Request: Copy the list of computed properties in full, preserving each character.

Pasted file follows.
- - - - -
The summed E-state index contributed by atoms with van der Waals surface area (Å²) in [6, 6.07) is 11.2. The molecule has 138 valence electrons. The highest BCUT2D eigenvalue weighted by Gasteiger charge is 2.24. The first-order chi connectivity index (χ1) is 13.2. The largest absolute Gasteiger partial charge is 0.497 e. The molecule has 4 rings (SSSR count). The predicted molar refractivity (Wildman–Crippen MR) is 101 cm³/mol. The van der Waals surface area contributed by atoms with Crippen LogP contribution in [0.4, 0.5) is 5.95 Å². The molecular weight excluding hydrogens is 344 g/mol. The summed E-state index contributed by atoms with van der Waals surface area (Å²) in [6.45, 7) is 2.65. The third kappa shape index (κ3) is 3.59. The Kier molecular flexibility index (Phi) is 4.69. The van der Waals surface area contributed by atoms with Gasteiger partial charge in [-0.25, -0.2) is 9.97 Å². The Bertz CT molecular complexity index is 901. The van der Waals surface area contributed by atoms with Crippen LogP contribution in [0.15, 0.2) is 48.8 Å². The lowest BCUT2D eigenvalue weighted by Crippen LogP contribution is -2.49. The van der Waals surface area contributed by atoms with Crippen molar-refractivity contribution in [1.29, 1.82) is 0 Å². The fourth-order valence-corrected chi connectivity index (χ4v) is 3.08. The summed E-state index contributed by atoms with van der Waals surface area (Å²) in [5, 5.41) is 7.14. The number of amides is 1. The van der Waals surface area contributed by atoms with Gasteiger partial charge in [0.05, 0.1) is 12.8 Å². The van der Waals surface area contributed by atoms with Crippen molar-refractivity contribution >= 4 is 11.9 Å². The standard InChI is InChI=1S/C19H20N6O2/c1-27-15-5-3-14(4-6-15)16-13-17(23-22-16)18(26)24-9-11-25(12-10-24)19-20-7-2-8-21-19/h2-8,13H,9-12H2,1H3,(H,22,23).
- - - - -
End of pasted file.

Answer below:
The summed E-state index contributed by atoms with van der Waals surface area (Å²) in [6, 6.07) is 11.2. The molecule has 138 valence electrons. The highest BCUT2D eigenvalue weighted by Gasteiger charge is 2.24. The first-order chi connectivity index (χ1) is 13.2. The largest absolute Gasteiger partial charge is 0.497 e. The molecule has 4 rings (SSSR count). The predicted molar refractivity (Wildman–Crippen MR) is 101 cm³/mol. The van der Waals surface area contributed by atoms with Crippen LogP contribution in [0.4, 0.5) is 5.95 Å². The molecular weight excluding hydrogens is 344 g/mol. The summed E-state index contributed by atoms with van der Waals surface area (Å²) in [6.45, 7) is 2.65. The third kappa shape index (κ3) is 3.59. The Kier molecular flexibility index (Phi) is 4.69. The van der Waals surface area contributed by atoms with Gasteiger partial charge in [-0.25, -0.2) is 9.97 Å². The Bertz CT molecular complexity index is 901. The van der Waals surface area contributed by atoms with Crippen LogP contribution in [0.15, 0.2) is 48.8 Å². The lowest BCUT2D eigenvalue weighted by Crippen LogP contribution is -2.49. The van der Waals surface area contributed by atoms with Crippen molar-refractivity contribution in [1.29, 1.82) is 0 Å². The fourth-order valence-corrected chi connectivity index (χ4v) is 3.08. The summed E-state index contributed by atoms with van der Waals surface area (Å²) in [5, 5.41) is 7.14. The number of amides is 1. The van der Waals surface area contributed by atoms with Gasteiger partial charge in [0.05, 0.1) is 12.8 Å². The van der Waals surface area contributed by atoms with Crippen molar-refractivity contribution >= 4 is 11.9 Å². The standard InChI is InChI=1S/C19H20N6O2/c1-27-15-5-3-14(4-6-15)16-13-17(23-22-16)18(26)24-9-11-25(12-10-24)19-20-7-2-8-21-19/h2-8,13H,9-12H2,1H3,(H,22,23).